Curtain raisers seldom come more bombastic than the last two films to open the Venice Film Festival, Alfonso Cuarón’s Gravity in 2013, and Alejandro González Iñárritu’s Birdman last year. Attempting to maintain that level of volume this year on the Lido is Icelandic director Baltasar Kormákur’s Everest, a grand-scale, by-the-numbers 3D epic about the doomed 1996 expedition to climb the titular peak. The performers play it strong, but one feels the air is a little thin.
A confident, healthy-looking Jason Clarke leads an all-star cast as Rob Hall, a New Zealand mountaineer who, in the early 90’s, began to run commercial expeditions to take amateur climbers to the summit of Mt. Everest. We open on one such expedition as military-sounding drums pound on Dario Marianelli‘s score. In the 5 years prior to this 1996 expedition, Hall’s outfit Adventure Consultants have led 39 mountaineers to the top without a single fatality, a service which now carries the price tag of $65,000 a head.
The latest crop features a brash Texan (Josh Brolin), a blue collar gent (John Hawkes), a Japanese woman who has climbed six of the seven peaks (Naoko Mori), and a journalist for Outside magazine looking to write a piece (Michael Kelly). The rag-tag ensemble is out for adventure at the ends of the Earth, but it’s looking like anything but. Hall’s eye-watering prices have apparently attracted other industrious types to the party, and base camp (with 20 competing groups squeezed in) now looks more like a wintertime Burning Man festival than somewhere 6,000 meters above sea level. The factions soon begin to squabble over ladders and climbing rosters. The wind has picked up and the writing is on the wall.
Offering just a dash of pathos to proceedings is fellow mountaineer Scott Fischer, played by Jake Gyllenhaal (who, despite being billed in many places as the leading guy, instead is found slightly subdued in a supporting role). Fischer was the leader of a more free-spirited climbing association called Mountain Madness, and a yin to Hall’s more commercial yang. We see a certain warmth between the two men, if not necessarily a respect for each other’s methods.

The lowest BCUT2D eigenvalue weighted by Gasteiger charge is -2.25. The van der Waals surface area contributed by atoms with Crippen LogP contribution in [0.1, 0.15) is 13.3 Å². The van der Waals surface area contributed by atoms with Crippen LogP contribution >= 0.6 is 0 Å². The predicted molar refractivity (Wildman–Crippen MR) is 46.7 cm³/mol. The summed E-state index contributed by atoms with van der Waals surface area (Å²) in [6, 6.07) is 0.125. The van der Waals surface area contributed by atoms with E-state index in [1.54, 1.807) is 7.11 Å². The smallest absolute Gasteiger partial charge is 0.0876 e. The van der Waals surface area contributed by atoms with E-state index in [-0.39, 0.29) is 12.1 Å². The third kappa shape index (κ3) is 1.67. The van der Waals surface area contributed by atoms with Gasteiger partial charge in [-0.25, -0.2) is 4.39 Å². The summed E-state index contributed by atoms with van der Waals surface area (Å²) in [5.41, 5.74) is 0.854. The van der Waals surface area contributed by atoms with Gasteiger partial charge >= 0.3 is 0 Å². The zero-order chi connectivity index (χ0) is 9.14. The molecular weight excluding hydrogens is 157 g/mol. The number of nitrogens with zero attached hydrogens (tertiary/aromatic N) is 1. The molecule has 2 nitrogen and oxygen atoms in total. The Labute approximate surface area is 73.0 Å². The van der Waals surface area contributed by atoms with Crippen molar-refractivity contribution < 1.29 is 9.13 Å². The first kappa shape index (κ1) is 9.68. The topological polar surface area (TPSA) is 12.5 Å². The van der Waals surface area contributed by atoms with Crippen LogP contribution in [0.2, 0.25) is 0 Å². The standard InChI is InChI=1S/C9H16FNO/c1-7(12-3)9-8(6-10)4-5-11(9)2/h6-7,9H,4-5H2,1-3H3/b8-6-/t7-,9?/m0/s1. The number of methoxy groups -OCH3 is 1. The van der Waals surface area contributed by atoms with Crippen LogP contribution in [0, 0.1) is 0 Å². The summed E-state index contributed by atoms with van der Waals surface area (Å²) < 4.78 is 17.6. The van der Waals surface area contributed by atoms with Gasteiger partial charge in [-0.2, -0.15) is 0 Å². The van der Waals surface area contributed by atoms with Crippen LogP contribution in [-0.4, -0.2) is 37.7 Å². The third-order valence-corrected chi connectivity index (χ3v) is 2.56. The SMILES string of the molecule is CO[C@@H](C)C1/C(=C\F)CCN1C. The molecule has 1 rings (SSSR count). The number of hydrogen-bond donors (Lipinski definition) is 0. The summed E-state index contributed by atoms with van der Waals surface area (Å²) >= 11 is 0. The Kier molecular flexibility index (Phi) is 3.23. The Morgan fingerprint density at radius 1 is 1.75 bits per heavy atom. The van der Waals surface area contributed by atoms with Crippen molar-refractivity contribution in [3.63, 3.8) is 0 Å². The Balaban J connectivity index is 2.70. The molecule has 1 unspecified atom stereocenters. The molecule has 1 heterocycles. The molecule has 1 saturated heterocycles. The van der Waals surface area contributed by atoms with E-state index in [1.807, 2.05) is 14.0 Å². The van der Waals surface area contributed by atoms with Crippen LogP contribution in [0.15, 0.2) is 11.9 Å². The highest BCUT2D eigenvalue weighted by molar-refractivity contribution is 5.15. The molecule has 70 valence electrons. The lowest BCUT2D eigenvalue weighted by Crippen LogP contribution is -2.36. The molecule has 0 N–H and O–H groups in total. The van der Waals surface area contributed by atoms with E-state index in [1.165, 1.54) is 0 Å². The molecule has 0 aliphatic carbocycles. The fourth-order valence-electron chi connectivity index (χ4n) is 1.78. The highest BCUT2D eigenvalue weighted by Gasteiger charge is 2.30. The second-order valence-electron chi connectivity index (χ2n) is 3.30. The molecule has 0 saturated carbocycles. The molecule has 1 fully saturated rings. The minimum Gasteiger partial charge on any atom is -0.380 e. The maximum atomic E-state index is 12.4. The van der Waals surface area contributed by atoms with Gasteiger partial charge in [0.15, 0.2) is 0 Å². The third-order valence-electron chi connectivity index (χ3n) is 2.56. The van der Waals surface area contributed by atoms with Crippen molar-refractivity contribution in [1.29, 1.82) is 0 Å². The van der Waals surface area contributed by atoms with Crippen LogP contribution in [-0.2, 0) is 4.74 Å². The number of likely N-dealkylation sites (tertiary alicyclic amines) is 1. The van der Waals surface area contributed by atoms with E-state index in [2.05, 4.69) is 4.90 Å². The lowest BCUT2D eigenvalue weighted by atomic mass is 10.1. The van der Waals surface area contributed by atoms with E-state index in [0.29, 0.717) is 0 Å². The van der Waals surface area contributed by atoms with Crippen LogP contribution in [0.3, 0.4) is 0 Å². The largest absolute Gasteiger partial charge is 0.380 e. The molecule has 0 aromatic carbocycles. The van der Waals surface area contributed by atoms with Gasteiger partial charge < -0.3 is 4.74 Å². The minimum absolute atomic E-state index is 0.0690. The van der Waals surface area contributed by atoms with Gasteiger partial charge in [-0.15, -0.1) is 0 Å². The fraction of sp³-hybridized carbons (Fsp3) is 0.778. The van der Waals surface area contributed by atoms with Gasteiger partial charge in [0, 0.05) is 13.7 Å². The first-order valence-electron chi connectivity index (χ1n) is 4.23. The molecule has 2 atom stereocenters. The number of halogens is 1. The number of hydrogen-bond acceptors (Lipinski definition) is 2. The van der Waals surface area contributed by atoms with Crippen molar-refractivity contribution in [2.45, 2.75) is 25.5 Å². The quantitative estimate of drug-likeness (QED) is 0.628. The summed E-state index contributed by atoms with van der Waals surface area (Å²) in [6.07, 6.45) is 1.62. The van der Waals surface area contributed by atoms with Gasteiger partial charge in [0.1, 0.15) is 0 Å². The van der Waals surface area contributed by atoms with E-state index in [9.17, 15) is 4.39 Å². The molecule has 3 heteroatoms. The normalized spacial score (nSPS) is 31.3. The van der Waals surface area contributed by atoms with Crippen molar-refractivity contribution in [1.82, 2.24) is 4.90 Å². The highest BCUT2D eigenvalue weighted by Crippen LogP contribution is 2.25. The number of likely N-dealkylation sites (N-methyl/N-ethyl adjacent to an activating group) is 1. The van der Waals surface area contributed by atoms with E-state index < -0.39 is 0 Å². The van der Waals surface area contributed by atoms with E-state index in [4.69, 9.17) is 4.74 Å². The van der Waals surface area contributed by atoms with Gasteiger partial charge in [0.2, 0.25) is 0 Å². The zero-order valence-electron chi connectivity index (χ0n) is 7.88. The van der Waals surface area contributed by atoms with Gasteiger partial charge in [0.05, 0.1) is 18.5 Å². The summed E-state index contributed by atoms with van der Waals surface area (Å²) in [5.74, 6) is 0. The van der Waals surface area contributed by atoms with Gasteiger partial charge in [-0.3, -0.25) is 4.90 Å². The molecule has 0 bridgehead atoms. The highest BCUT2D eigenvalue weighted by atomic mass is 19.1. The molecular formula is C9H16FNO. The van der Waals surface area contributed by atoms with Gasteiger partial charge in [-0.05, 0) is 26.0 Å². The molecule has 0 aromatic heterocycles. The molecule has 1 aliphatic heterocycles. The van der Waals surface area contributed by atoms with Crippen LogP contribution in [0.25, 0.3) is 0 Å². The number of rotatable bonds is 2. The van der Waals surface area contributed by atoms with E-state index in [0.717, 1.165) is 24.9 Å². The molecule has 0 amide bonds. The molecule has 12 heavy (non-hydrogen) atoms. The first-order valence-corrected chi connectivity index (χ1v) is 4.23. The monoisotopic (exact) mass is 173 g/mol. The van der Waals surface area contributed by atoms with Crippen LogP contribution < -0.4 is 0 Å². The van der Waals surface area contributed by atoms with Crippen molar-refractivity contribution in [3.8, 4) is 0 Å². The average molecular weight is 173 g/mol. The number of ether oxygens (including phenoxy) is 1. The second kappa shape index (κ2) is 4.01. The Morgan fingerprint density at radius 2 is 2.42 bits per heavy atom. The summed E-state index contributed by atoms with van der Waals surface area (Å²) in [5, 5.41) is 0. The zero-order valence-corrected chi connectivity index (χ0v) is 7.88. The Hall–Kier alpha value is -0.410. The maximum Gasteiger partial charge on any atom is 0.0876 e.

This conflict between Hall and Fischer only threatens to reference the real elephant in the room here: the question of hubris, be it Hall’s place on the mountain or perhaps anyone else’s. At one point one of Fischer’s colleagues, a hard contemplative Russian bloke named Anatoli (Ingvar Eggert Sigurðsson), remarks that “the last word always belongs to the mountain.” It’s the sort of admission that Everest‘s script, from Simon Beaufoy (127 Hours) and William Nicholson (Gladiator), seems to lack a lot of the time; a sort of Herzogian spiritual acceptance that this is indeed a violent inhospitable place, and one that has a tendency to leave humanity looking rather futile.
A good forbearer for this film might have been Kormákur’s 2012 Icelandic film The Deep (Djúpiô), another movie about human endurance, focusing on the true story of an Icelandic fisherman who swam for 6 hours in the north Atlantic after his trawler and crew sank. It takes place about 6 kilometers lower than Everest‘s base camp, but thematically it’s not a million miles away. Kormákur seemed to uncover much more in that man’s struggle, about how the mind might operate in such close proximity of death. While out in the freezing ocean waters the fisherman ponders the strangeness of his environment, and finds some sort of catharsis through it. By comparison, and quite regrettably, Everest only seems to seek this through the more American model of male camaraderie and personal achievement. It’s a rather shallow climb indeed.
Everest opened the 2015 Venice Film Festival and arrives on September 18th.